Musical Borrowing
An Annotated Bibliography

Individual record

[+] Macdonald, Hugh. "Berlioz's Self Borrowings." Proceedings of the Royal Musical Association 92 (1965-66): 27-44.

A fairly extensive catalogue of Berlioz's re-use of his own compositions in later works. Macdonald reaches several important conclusions: (1) Berlioz's borrowings show "a gradual perfecting and distillation of a musical idea which is notably enhanced in detail and in aptness at each appearance" (p. 41). This idea explains to a great extent why Berlioz destroyed many of the earlier versions of pieces that were borrowed. (2) Berlioz generated most of his borrowed materials in the earliest period of his career (1825-30) in which he produced only one major work, but which yielded material that he drew upon when "time, money, or the immediate stimulus of a new literary movement . . . were lacking" (p. 39). Conversely, in his later pieces he borrowed insignificantly, if at all. (3) Berlioz did not always borrow music with the same specific programmatic elements, but instead re-used music with similar extramusical connections wherever he felt the occurrence of a similar idea. For this reason the same music is used for "the sentiments of the Abruzzi brigands boasting of their spoils [Harold in Italy], and those of the heroes of Napoleon's army returning home from their victories [Rob Roy]." (p. 41).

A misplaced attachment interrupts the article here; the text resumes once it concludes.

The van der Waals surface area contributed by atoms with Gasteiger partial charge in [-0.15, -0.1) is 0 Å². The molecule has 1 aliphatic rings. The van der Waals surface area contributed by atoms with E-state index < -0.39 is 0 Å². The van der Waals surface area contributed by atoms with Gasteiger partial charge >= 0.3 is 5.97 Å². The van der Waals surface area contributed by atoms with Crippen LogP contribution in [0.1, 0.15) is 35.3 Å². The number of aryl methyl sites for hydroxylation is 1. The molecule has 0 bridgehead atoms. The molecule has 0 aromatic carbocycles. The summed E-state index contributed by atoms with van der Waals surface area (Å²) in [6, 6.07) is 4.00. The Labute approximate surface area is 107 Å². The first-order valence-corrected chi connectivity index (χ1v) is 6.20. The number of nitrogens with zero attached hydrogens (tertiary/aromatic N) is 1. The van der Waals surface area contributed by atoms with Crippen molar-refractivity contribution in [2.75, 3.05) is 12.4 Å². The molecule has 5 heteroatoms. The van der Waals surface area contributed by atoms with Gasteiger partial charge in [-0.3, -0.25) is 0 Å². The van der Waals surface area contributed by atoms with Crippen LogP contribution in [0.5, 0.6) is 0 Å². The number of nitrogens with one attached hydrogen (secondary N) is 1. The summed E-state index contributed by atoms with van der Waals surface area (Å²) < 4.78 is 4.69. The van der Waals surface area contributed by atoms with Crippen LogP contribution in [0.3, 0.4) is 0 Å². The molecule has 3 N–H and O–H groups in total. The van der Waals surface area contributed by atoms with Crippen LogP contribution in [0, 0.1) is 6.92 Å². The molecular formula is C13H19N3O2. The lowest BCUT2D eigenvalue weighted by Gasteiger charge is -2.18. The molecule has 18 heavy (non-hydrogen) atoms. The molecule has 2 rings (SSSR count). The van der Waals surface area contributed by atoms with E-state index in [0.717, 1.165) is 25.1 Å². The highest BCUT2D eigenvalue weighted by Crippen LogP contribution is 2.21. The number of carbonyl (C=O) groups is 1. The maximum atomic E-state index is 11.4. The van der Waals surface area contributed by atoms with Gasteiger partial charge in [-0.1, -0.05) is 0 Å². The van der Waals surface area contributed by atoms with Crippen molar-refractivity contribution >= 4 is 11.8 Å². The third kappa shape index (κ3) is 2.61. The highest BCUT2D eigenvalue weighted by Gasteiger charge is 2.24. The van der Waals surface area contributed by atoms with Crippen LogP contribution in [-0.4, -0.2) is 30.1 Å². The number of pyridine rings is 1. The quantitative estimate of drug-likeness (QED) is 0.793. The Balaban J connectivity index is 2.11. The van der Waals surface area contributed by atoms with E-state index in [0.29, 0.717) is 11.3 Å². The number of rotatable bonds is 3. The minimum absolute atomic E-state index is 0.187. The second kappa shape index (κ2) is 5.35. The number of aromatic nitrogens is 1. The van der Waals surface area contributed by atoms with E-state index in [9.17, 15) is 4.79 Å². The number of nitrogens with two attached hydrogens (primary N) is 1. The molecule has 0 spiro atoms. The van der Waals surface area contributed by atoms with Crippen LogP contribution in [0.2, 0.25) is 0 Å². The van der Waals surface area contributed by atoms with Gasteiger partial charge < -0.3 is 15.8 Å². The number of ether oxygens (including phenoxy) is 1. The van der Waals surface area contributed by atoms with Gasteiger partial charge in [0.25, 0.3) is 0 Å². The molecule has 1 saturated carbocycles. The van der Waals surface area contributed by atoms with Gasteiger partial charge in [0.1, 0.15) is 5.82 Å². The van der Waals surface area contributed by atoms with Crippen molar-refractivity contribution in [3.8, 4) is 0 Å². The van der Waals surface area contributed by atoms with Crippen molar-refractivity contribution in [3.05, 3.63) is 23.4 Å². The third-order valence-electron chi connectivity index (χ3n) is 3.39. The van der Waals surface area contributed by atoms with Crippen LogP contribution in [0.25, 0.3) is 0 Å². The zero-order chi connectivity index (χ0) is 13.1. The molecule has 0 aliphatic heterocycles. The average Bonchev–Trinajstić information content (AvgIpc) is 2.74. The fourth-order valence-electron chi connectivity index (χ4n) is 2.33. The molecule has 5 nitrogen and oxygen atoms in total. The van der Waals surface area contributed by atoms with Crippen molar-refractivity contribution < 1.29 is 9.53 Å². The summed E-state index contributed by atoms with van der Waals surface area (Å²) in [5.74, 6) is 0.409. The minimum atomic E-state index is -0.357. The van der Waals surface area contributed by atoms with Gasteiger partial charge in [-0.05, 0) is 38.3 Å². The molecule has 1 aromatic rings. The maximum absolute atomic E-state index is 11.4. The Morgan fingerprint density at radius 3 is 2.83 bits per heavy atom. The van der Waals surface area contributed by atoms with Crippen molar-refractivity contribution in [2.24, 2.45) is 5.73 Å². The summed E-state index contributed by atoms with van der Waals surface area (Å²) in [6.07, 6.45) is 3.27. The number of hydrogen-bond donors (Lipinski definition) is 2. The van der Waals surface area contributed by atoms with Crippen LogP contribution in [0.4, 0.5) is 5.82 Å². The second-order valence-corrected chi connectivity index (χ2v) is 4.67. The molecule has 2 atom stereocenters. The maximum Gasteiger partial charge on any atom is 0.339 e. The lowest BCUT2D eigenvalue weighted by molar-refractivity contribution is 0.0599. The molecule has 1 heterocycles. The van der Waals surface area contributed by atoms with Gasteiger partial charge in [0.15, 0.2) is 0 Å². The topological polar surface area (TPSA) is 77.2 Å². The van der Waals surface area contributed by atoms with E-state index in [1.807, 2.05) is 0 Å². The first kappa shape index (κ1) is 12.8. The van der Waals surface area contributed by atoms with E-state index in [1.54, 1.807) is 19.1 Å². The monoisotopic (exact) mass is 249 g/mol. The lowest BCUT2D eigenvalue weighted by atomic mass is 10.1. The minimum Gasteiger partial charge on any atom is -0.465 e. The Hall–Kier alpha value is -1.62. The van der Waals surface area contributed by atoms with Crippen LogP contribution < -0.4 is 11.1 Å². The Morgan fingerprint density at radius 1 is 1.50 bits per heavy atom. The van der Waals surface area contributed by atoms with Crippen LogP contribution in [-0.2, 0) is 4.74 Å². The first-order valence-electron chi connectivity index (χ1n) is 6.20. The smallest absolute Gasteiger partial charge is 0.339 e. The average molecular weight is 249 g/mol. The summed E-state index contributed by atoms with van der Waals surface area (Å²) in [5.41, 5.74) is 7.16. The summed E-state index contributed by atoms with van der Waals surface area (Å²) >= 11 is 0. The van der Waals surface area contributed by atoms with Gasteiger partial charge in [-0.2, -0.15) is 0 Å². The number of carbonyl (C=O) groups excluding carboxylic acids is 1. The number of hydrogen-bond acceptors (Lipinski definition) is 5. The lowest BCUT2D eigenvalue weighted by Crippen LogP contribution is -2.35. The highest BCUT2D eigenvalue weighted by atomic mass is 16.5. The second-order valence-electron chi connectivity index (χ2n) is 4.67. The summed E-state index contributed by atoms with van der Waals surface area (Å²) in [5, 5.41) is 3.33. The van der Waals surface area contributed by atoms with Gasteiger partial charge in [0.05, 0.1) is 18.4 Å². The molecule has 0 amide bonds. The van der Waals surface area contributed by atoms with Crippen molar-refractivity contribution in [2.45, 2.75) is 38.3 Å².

Index Classifications: 1800s

Contributed by: Will Sadler

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